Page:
Savory Greek “cheesecake” dip

Food Blog December 2013-2977Ricotta cheese and I have a strange (strained?) relationship. I want to love it. Dishes in which it features – lasagna, calzone, a certain breed of cheesecake – sound to me decadent and worthy. But when I do eat it, I feel torn. It’s a texture thing, isn’t it? It has this graininess – a kind of luscious roughness that doesn’t feel quite right. I want it to make up its mind. Either be feta, all craggy and crumbling and tang, or be mascarpone, relentlessly silken. But ricotta is neither. It resists singularity. It hovers in the middle there, taunting me with its bothness.

Food Blog December 2013-2967Just before our annual in-laws holiday shuffle, I needed to use up some of our perishables, and there was half a container of ricotta, lonely and renounced in the back corner of the fridge. With lemons coming in on my backyard tree, I suddenly thought of a feta dip flavored with lemon zest and oregano and garlic that I’ve made dozens of times, and wondered how it would fare with this creamy cousin as its star player. I’d also been itching to try baked ricotta, after hearing that it transforms in the oven into something airy and rich. With a block of cream cheese also wailing its abandonment and crackers to use up before the trip at the end of the week, hey presto, my lunch menu was suddenly all about a savory Greek inspired dip.

Food Blog December 2013-2972Unlike a standard baked ricotta, I didn’t add any eggs here. This omission, plus the addition of cream cheese, kept the dip quite thin – not the quasi-souffle texture you might be expecting. Were I to make this again, I might add an egg or two just to puff it up a bit more. If you try it that way, let me know how it turns out.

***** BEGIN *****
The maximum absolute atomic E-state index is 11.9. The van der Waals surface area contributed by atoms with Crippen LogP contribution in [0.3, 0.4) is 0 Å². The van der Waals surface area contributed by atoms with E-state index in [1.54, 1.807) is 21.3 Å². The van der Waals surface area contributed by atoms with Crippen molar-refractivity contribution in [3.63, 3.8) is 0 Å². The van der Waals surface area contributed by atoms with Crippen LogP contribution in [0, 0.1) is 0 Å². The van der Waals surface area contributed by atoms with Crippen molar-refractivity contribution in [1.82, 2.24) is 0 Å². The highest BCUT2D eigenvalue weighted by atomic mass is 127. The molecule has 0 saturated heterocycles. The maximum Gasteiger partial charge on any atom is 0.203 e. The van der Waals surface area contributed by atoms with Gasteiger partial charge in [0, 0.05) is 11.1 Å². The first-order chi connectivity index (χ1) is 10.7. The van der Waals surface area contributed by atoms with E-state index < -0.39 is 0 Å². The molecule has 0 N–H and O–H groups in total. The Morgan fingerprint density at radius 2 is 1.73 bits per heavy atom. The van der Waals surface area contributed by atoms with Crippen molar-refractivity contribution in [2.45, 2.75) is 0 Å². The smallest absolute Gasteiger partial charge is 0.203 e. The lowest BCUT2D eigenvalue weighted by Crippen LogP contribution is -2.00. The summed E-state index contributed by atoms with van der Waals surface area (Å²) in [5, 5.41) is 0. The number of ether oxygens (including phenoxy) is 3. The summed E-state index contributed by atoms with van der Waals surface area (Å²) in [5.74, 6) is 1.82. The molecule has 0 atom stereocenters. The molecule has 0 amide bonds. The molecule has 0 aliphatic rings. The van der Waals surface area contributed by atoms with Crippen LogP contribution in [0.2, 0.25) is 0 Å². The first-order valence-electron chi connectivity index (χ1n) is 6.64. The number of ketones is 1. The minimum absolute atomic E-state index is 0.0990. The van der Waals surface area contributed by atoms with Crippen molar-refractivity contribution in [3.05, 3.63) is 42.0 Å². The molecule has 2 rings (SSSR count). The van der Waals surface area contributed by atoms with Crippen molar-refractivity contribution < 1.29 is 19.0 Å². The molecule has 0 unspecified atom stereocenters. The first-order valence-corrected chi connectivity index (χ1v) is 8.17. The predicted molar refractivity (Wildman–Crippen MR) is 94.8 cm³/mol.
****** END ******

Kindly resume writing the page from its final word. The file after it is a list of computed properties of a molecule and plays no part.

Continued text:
Food Blog December 2013-2973Thanks to these changes, what you’re getting here is essentially melted creaminess that, at least when it’s hot, won’t even need spreading, covered by a layer of golden-brown bubbles that are easily pierced with the persistent corner of a cracker. It’s soft, it’s hot, it’s herby and spicy and perversely fresh, thanks to the lemon zest, and while I had it with crackers, it could be easily compelled to drape itself over sticks of fresh vegetables or bread. Pita chips, too, would be particularly nice. I’d be clever and current and say it would make a superb addition to a Superbowl game day spread, but I’ve narrowly missed that opportunity which, for me, seems somehow fitting. Instead, bake yourself a batch of this to fend off the post-holiday cold of the next month or two, when winter always seems the longest. Food Blog December 2013-2975

Savory Greek “cheesecake”dip
Makes a generous 1 cup
4 ounces ricotta cheese, at room temperature
4 ounces cream cheese, at room temperature
2 cloves garlic, finely minced
Zest of one lemon
¼ teaspoon dried oregano, or ½ teaspoon fresh, finely chopped
3 pepperoncinis, finely minced
Salt to taste (start with ¼ teaspoon)


  • Preheat the oven to 400F and spray or oil a 16 ounce (2 cup) oven-safe dish. I used the smallest soldier in my Corningware collection.
  • In a small bowl, mix the cheeses thoroughly until they are quite smooth. Lumps are the enemy here, as they signal incomplete incorporation.
  • Add the remaining ingredients, mixing well to combine evenly. Taste for salt and add more if needed.
  • Using a rubber spatula, scrape into your prepared dish, smoothly the top a bit for even browning.
  • Bake for 25-30 minutes, or until the top is burbling and oil is sizzling around the edges.
  • If you want more browning, carefully place it under the broiler for a few minutes to let some of the bubbles turn deeply golden and barely crusty.
  • Remove from the oven and let sit for 5 minutes or so, just until it is cool enough to eat without scorching your throat. Serve with chips, thin slices of toast, crackers, or a crudités platter.

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